Association for Free Research and International Cooperation

African descendants: The year of return- back to our roots

Article from AFRIC Editorial
Slavery has always been a thing of the memory yet still it is present in the lives of almost all Africans, and most especially African American descendants. Each of the Africa countries has stings of slavery history attached to their foundation as a nation. Some countries were colonized by the French masters, others by the English, and Portuguese which enacted slavery activities, thus leaving the African region into diverse language divisions. Some Francophone, others Anglophones, some Portuguese etc.

African day is highly celebrated everywhere in the world, last year Africans march on the street of New York to celebrate the day. But this year, they are coming home, returning to their roots. Back in history Ghana was a major hub for the transatlantic slavery business which runs for centuries. Since the abolition of slavery, 2019 this year marks the 400 years of slavery thus the sacrifices, efforts, and achievements made by African slaves all over the world.  2019 marks the 400 years when the first enslaved Africans arrived in the US where some were exchanged for food before they were being sold to English traders, it is estimated that between 1525 and 1866 12.5 million Africans were chained into slavery and shipped out of their homes to other parts of the world which includes South and North America, the Caribbean, etc.

The House of Slavery in Senegal and Elmina Castle are two important features in the slavery history serving as a major spot of slave trading, the point of no return. Ghana formally launched the “Year Of Return 2019” which encompassed with diverse activities encouraging Africans in the diaspora to retrace their lineages and return back to the continent and with fresh energy to unite with Africa.

This initiative has been the dream of the then President Kwame Nkrumah, to provide a framework of African Liberation and unity  a concept to draw all African all over the world to return back to Africa, to help the continent grow, helping with their knowledge gathered oversea, their economic status, and human capital; skills and services etc. This initiative has seen many African America return to the continent, either as tourists or as descendants who want to know more about their roots. Many people around the world have expressed their excitement and interest to visit Africa for the first especially celebrities.

In Malawi, Pop globe Superstar Rihanna visited the country and supported education, through the charity works she donated bicycles, and financial support to school girls to help them stay in school through the Clara Lionel Foundation. Coming up with the five-year bike program, she is delivering bikes to Malawi for free, as an initiative and tribute to her grandparents. The Barbados singer sees the need for education thus the provision of the bicycles as a form of encouragement to keep Malawian school girls in school. An initiative that would not only help Malawian to grow but the whole of Africa to grow as well.

Ghana has seen over 40 African diaspora celebrities troop into the country, to take part in the “The Full Circle” one of the designed event of the Year of Return initiative. Some of these celebrities include Idris Elba, Naomi Campbell, Boris Kodjoe, Adrienne-Joi Johnson, Anthony Anderson, Stevey Harvey, US Senator Ilhan Omar, Samuel L Jackson, Michael Jai White, etc. These diasporans were involved in different activities like healing ceremonies, visits to heritage sites, theatre and musical performance, investment and business forums.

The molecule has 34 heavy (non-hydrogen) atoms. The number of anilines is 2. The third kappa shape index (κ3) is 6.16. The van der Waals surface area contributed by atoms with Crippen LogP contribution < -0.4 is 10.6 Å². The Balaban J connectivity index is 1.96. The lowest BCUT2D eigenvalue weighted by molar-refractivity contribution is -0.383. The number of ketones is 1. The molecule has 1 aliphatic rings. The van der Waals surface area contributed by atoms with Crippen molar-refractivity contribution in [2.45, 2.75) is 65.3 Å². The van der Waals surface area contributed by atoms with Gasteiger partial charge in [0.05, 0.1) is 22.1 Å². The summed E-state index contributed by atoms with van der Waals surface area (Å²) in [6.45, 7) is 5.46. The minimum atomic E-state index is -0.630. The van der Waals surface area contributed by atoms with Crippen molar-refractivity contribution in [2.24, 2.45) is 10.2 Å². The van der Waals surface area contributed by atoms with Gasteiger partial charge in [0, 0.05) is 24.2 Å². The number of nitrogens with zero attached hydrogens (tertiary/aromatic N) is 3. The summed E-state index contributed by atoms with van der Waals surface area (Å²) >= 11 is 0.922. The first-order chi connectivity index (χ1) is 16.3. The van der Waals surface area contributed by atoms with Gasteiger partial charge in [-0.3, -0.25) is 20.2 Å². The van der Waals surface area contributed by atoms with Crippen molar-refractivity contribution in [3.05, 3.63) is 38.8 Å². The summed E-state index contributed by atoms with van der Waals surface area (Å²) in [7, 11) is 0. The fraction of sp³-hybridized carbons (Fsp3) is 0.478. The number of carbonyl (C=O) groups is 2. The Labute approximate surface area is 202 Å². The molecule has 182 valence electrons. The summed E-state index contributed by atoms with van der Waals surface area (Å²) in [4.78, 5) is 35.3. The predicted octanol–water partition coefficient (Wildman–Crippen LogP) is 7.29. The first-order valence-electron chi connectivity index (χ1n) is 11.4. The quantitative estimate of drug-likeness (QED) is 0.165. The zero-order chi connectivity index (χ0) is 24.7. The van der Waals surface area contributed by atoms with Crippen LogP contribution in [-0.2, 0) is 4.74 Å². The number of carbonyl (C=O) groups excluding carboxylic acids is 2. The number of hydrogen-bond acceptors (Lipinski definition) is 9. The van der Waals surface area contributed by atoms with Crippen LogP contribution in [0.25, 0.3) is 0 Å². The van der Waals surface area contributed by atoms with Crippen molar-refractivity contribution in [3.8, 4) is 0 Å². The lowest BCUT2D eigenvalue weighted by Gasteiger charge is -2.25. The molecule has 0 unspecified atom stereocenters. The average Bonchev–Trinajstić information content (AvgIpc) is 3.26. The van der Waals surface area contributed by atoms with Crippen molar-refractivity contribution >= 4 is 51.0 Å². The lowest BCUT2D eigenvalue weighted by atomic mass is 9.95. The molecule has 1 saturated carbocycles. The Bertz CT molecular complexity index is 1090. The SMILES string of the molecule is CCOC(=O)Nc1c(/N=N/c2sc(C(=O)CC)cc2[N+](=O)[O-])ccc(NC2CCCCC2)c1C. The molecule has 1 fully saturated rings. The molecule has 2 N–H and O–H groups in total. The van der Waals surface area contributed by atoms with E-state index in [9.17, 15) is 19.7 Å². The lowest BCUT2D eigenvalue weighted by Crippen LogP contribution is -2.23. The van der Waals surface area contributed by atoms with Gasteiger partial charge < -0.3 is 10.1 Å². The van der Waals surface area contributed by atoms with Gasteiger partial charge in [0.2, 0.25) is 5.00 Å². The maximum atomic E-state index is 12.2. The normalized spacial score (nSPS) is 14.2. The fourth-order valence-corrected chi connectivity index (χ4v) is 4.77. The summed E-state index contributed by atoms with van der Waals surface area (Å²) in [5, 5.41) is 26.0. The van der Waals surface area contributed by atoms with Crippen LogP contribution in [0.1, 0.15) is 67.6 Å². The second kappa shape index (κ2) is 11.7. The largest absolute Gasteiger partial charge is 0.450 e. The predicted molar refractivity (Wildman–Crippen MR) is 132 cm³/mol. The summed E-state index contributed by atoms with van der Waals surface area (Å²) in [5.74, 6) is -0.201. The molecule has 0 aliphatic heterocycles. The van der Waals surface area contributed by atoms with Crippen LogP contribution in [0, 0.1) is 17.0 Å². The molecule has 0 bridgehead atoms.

The role of these initiatives is not just for the unity of the diaspora to the Africa continent. But it goes a long way to enhance other elements of Africa’s development. The boosting of tourism to enhancing the economy, the engagement of African American knowing their heritage pushes them to travel to the continents especially the forts, castles, museums where the Africans were forcibly departed from their homes and trafficked to the US, Europe, etc. These places are where the real story happened, where the history resides. This allows the diaspora to understand Africa, our culture, history and heritage, in the long run, it stimulates economic development. Again an opportunity for the continent to sell Africa right, to make it pride, dignity like none other.

This open invitation should be for African Americans to come back to their various homes and possibly relocate but the question arises is the continent ready to host and accommodate these diasporas in terms of establishing their business, sharing and execution of knowledge to help the nations. Although these diasporas have been tracing their ancestry for decades, looking for answers concerning their heritage. African should be prepared in all way, in basic and public amenities and infrastructures to accommodate them least they head back to the Western world.

It would be ideal for the continent to make use and take advantage of its own history largely to improve on its facets as a nation, after all, we as a continent suffered the impact of slavery, it will be ideal to turn such history into benefits, by bringing back home our brothers and sisters to help, support and improve the continent.

Knowing our heritage is significant,  it is  up to us as a continent to strategically translate the return of the diasporas into critical and sustainable efforts and venture that will shape what we already have as a continent and making the best of Africa. It is our heritage, our history, culture and we ought to turn it around to our advantage in our modern era, to serve us to the fullest and even to generations yet unborn.

Article from AFRIC Editorial

Photo Credit : google image/illustration

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